In response to concerns about the unnecessary use of antibiotics, researchers have sought to identify simple, non-specific tests to help clinicians determine which patients require antibiotics and which do not. Indeed, such tests could facilitate challenging management decisions, which currently rely predominately upon a thorough clinical assessment. To compound the challenge, patients often have pre-conceived ideas about whether or not they require antibiotics – which may inappropriately influence clinicians’ decisions. Adding greater objectivity to the assessment by incorporating more laboratory testing could help make these decisions easier for clinicians and could provide clearer justification to patients.
At first blush, a study evaluating the role of C-reactive protein (CRP) testing for guiding antibiotic decisions published earlier this summer in the New England Journal of Medicine might seem to represent a breakthrough. In the study, 653 British patients presenting to their primary care clinician with an acute chronic obstructive pulmonary disease (COPD) exacerbation were randomized to receive either a usual assessment or CRP-guided care. In the CRP group, clinicians used the result of a point-of-care CRP test to help determine whether or not to prescribe an antibiotic (clinicians were informed that antibiotics are unlikely to be beneficial for patients with a CRP level <20 mg per liter; for those with levels 20-40 antibiotics may be helpful; and for patients with CRP levels >40, antibiotics are likely to be beneficial). In the control group, clinicians determined the need for antibiotics based on a clinical assessment alone.
In the four weeks following randomization, 59.1% of patients assigned to the CRP group received antibiotics vs 79.7% in the usual care group. In addition, after two weeks, patients in the CRP group had significantly better scores on a questionnaire assessing COPD symptoms. Based on these findings, the authors of an accompanying editorial concluded, “[T]he findings from this study are compelling enough to support CRP testing as an adjunctive measure to guide antibiotic use in patients with acute exacerbations of COPD.”
While the observed reduction in antibiotic use, accompanied by improved clinical outcomes, might seem encouraging, we remain unconvinced that CRP-guided management of COPD exacerbations is a promising approach. Despite the fact that many patients with COPD exacerbations like the ones in this study do receive antibiotics in real-world situations, the data generally do not support this practice, except among the sickest patients. A 2012 Cochrane review, for example, concluded “Antibiotics for COPD exacerbations showed large and consistent beneficial effects across outcomes of patients admitted to an ICU. However, for outpatients and inpatients the results were inconsistent.” Given that the recent New England Journal of Medicine study focused on outpatients, two-thirds of whom were classified as having mild or moderate exacerbations, most of those in this study likely should not have been considered for antibiotics in the first place. In fact, it is likely that any intervention that led to a reduction in the use of antibiotics in this low-risk population would have been associated with excellent outcomes.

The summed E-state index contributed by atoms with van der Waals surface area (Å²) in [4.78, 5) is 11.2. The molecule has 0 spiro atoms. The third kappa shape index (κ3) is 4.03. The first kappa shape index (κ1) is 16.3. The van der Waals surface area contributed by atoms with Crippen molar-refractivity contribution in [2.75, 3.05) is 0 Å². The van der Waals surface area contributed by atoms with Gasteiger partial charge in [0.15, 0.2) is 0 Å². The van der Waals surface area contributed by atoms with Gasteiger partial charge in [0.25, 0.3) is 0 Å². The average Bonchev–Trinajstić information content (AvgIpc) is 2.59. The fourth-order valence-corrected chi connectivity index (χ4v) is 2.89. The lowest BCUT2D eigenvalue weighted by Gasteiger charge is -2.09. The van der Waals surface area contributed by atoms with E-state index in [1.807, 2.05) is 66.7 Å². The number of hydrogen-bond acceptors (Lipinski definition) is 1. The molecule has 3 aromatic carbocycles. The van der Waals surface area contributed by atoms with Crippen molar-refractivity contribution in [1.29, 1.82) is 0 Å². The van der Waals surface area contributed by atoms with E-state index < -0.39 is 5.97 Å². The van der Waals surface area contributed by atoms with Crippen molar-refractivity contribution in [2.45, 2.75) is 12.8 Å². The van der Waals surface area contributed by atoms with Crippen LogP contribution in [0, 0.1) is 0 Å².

Furthermore, we worry that the use of a test like CRP may, paradoxically, justify antibiotics among some patients unlikely to benefit. Anecdotally, we have observed precisely this since the recent introduction of procalcitonin – another non-specific test used to guide antibiotic prescribing. In support of this contention, a 2018 New England Journal of Medicine study involving more than 1,600 patients presenting to the emergency department with respiratory symptoms found that the use of procalcitonin to guide antibiotic therapy did not lower antibiotic usage rates, nor did its use favorably impact outcomes. In both the CRP and procalcitonin studies, it is likely that these tests led clinicians to prescribe antibiotics to at least some patients who were unlikely to benefit.
For these reasons, we do not yet share the enthusiasm some experts have for CRP and procalcitonin to guide antibiotic management for respiratory illness. In our view, careful clinical assessment accompanied by microbiologic testing will lead to better antibiotic decisions. Perhaps in the future, research will demonstrate a role for these tests in truly borderline clinical situations. But for now, the best guides for antibiotic prescribing remain our clinical assessments, along with a clear understanding of the evidence base, which shows that antibiotics benefit only the sickest patients experiencing respiratory illness.
Michael Hochman, MD, MPH, directs the Gehr Center for Health Systems Science at the University of Southern California’s Keck School of Medicine. Pieter Cohen, MD, is a general internist at Cambridge Health Alliance in Somerville, Massachusetts, and associate professor of medicine at Harvard Medical School.
last updated 09.30.2019